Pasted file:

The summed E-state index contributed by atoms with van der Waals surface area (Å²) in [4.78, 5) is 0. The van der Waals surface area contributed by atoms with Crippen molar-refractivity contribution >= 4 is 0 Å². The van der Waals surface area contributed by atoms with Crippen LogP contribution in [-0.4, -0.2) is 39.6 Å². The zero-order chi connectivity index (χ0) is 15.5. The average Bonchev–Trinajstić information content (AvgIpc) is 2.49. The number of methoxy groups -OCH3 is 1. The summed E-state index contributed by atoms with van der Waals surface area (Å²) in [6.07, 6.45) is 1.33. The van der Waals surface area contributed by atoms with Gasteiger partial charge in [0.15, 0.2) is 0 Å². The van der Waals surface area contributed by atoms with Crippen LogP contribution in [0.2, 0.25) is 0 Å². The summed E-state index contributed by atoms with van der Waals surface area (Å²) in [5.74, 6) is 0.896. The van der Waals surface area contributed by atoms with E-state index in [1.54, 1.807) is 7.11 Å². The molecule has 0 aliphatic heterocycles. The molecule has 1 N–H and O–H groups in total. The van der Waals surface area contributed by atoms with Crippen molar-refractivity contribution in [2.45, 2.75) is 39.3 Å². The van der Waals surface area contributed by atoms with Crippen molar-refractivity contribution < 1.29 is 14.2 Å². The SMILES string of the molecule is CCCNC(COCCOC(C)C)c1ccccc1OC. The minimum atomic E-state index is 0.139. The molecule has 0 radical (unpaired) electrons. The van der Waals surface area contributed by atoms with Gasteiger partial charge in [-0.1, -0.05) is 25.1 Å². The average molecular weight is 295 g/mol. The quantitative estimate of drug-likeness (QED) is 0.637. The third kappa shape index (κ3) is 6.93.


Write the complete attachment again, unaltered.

The summed E-state index contributed by atoms with van der Waals surface area (Å²) in [4.78, 5) is 0. The van der Waals surface area contributed by atoms with Crippen molar-refractivity contribution >= 4 is 0 Å². The van der Waals surface area contributed by atoms with Crippen LogP contribution in [-0.4, -0.2) is 39.6 Å². The zero-order chi connectivity index (χ0) is 15.5. The average Bonchev–Trinajstić information content (AvgIpc) is 2.49. The number of methoxy groups -OCH3 is 1. The summed E-state index contributed by atoms with van der Waals surface area (Å²) in [6.07, 6.45) is 1.33. The van der Waals surface area contributed by atoms with Gasteiger partial charge in [0.15, 0.2) is 0 Å². The van der Waals surface area contributed by atoms with Crippen LogP contribution in [0.2, 0.25) is 0 Å². The summed E-state index contributed by atoms with van der Waals surface area (Å²) in [5.74, 6) is 0.896. The van der Waals surface area contributed by atoms with E-state index in [1.54, 1.807) is 7.11 Å². The molecule has 0 aliphatic heterocycles. The molecule has 1 N–H and O–H groups in total. The van der Waals surface area contributed by atoms with Crippen molar-refractivity contribution in [2.45, 2.75) is 39.3 Å². The van der Waals surface area contributed by atoms with Crippen molar-refractivity contribution < 1.29 is 14.2 Å². The SMILES string of the molecule is CCCNC(COCCOC(C)C)c1ccccc1OC. The minimum atomic E-state index is 0.139. The molecule has 0 radical (unpaired) electrons. The van der Waals surface area contributed by atoms with Gasteiger partial charge in [-0.1, -0.05) is 25.1 Å². The average molecular weight is 295 g/mol. The quantitative estimate of drug-likeness (QED) is 0.637. The third kappa shape index (κ3) is 6.93.